I've noticed that they've removed the pylons at the entries to each lane...

Likely for snow plowing.

by Alex B. on Feb 5, 2013 9:52 am • linkreport

Amazing that when we have one of the more extensive metro systems in the nation (especially when it comes to coming in from the suburbs) that its offensive to suggest one use it to avoid parking headaches.

And when it was literally part of my job to drive to different places around DC I did it without ever getting a ticket.

by drumz on Feb 5, 2013 9:52 am • linkreport

@Falls Church "Most people care how long it takes them to get somewhere more than how much congestion they experience."

Really? Anecdotal evidence tells me that people complain more about congestion than total time. People talk about taking "backroads" on their commute just to avoid congestion, even though the longer route doesn't save them time (according to them).

I'm not sure why TTI "should" be measuring commute time instead of congestion. It seems appropriate to measure both, report both, and be clear about the differences between the two.

by jh on Feb 5, 2013 10:31 am • linkreport

@jh

my anecdotal evidence is that plenty of people complain about how long and bad their total commute is. OTOH the congestion is more of a water cooler topic, since it varies day to day, and also because our relationship to total commute length varies with where we actually live. Its when people are looking to rent or buy a residence closer to where they work, and find out how bad the tradeoffs are, that they complain.

I think the problem is that the typical headline on these stories is about total congestion, and as FC implies, that can bias our approach to solutions.

by AWalkerInTheCity on Feb 5, 2013 10:36 am • linkreport

We could just slam on the reporting of the TTI report, or we could also admit that it contains a lot of useful data that nobody else is collecting. CEOs for Cities would have absolutely nothing to create their report without the TTI doing the actual work in the first place.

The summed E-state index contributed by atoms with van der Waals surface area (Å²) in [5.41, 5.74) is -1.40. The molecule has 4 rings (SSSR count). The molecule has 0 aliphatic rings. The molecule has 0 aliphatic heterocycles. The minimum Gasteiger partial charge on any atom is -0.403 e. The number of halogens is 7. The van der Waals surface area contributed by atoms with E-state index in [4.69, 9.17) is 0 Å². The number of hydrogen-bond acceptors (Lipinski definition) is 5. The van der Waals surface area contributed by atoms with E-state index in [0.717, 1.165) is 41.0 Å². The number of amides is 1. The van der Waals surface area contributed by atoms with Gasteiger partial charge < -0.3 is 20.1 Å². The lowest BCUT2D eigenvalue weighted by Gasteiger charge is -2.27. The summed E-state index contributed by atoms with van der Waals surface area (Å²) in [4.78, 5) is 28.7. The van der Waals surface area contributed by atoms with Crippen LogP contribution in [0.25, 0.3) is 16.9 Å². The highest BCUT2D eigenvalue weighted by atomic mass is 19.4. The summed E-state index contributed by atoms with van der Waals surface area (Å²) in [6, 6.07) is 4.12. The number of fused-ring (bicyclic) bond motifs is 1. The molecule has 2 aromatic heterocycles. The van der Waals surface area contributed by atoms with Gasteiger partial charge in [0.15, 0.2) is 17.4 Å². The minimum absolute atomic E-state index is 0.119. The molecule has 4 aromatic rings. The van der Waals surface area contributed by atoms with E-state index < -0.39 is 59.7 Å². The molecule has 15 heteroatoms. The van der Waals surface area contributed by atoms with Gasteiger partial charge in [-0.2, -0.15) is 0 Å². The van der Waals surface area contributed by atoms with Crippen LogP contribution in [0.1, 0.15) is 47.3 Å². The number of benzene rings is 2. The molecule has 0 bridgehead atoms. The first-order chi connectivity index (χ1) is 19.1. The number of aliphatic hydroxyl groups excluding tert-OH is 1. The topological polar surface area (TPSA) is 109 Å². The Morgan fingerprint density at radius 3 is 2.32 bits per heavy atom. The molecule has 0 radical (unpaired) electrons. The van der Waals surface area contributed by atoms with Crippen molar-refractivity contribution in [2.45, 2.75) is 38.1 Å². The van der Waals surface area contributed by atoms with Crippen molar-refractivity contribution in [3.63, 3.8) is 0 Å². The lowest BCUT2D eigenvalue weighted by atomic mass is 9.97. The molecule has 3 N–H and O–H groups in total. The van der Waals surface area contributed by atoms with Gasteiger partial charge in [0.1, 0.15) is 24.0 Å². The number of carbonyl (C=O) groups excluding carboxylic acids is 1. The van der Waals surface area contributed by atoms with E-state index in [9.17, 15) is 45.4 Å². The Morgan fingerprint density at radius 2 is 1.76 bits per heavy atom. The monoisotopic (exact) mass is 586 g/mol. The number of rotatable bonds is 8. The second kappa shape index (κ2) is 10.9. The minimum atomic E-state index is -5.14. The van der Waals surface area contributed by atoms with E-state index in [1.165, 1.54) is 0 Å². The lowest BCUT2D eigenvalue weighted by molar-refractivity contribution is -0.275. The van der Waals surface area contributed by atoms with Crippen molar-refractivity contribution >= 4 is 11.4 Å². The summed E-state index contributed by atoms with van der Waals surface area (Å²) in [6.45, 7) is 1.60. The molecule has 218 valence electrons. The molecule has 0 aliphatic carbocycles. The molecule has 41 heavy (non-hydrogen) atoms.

If I look deeper into the numbers, the TTI report has a lot of good stuff that actually shows transit's value to people who don't use it. For example:

Transit in the DC region reduced driver delay by 15% - 6th best in the nation.

Transit in the DC region reduced overall driver commute time by 5.8% - 4th best in the nation.

The data is out there and free to use. It's great that they used it to come up with a different measurement but the measurement of overall travel times proves little other than a bunch of small cities have crappy land use. The only solution to that is a massive increase in the cost of driving via higher gas taxes.

I'm not sure why TTI "should" be measuring commute time instead of congestion. It seems appropriate to measure both, report both, and be clear about the differences between the two.
This.

by MLD on Feb 5, 2013 10:47 am • linkreport

It's so tiring to hear about how we have a lot of congestion and there's no parking from drivers since they are the biggest part of the problem. If you have "1.2 million drivers coming to D.C. daily for work" (according to AAA in the WJLA article) you are going to get congestion and parking problems. It's just simple math - there aren't enough roads, lanes, and parking spots. So why blame bikers? If we took away buses, bikers, pedestrians, trains, and every other transportation option under the sun from DC, guess what? We'd still have congestion and problems with parking. Maybe the guy with the SUV crawling his way down 16th street needs to look into his rear view mirror and say "I am the problem".

by dc denizen on Feb 5, 2013 10:50 am • linkreport

While it is true that drivers are a big part of the parking/congestion problem, Metro's track record does not exactly entice one to abandon one's auto to take his chances on Metro. If you want people out of their autos, you have to offer them a solution that is perceived as being at least no worse than their current condition.

by ksu499 on Feb 5, 2013 11:09 am • linkreport